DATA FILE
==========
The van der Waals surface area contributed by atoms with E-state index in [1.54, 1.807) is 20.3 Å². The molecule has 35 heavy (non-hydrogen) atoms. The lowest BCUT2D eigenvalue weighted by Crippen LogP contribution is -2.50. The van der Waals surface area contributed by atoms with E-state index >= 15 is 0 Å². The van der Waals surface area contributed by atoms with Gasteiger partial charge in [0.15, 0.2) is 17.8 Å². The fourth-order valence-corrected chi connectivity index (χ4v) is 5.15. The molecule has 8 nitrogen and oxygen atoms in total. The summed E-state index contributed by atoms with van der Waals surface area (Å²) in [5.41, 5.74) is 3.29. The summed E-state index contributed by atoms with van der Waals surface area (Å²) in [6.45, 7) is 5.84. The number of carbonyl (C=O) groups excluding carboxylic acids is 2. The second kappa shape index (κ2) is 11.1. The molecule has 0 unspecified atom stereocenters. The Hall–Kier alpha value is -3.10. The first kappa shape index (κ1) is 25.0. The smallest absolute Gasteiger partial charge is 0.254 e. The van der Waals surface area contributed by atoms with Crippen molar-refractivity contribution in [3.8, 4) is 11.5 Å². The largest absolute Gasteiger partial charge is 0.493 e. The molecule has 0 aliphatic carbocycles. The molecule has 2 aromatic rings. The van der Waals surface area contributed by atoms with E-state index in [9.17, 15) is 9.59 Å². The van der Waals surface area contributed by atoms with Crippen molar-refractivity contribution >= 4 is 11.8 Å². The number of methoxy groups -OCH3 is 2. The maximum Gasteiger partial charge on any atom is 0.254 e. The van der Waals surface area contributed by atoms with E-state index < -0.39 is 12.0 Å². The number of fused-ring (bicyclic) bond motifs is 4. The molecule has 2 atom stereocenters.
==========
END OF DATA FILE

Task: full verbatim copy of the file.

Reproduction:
The van der Waals surface area contributed by atoms with E-state index in [1.54, 1.807) is 20.3 Å². The molecule has 35 heavy (non-hydrogen) atoms. The lowest BCUT2D eigenvalue weighted by Crippen LogP contribution is -2.50. The van der Waals surface area contributed by atoms with E-state index >= 15 is 0 Å². The van der Waals surface area contributed by atoms with Gasteiger partial charge in [0.15, 0.2) is 17.8 Å². The fourth-order valence-corrected chi connectivity index (χ4v) is 5.15. The molecule has 8 nitrogen and oxygen atoms in total. The summed E-state index contributed by atoms with van der Waals surface area (Å²) in [5.41, 5.74) is 3.29. The summed E-state index contributed by atoms with van der Waals surface area (Å²) in [6.45, 7) is 5.84. The number of carbonyl (C=O) groups excluding carboxylic acids is 2. The second kappa shape index (κ2) is 11.1. The molecule has 0 unspecified atom stereocenters. The Hall–Kier alpha value is -3.10. The first kappa shape index (κ1) is 25.0. The smallest absolute Gasteiger partial charge is 0.254 e. The van der Waals surface area contributed by atoms with Crippen molar-refractivity contribution in [3.8, 4) is 11.5 Å². The largest absolute Gasteiger partial charge is 0.493 e. The molecule has 0 aliphatic carbocycles. The molecule has 2 aromatic rings. The van der Waals surface area contributed by atoms with E-state index in [9.17, 15) is 9.59 Å². The van der Waals surface area contributed by atoms with Crippen molar-refractivity contribution >= 4 is 11.8 Å². The number of methoxy groups -OCH3 is 2. The maximum Gasteiger partial charge on any atom is 0.254 e. The van der Waals surface area contributed by atoms with E-state index < -0.39 is 12.0 Å². The number of fused-ring (bicyclic) bond motifs is 4. The molecule has 2 atom stereocenters.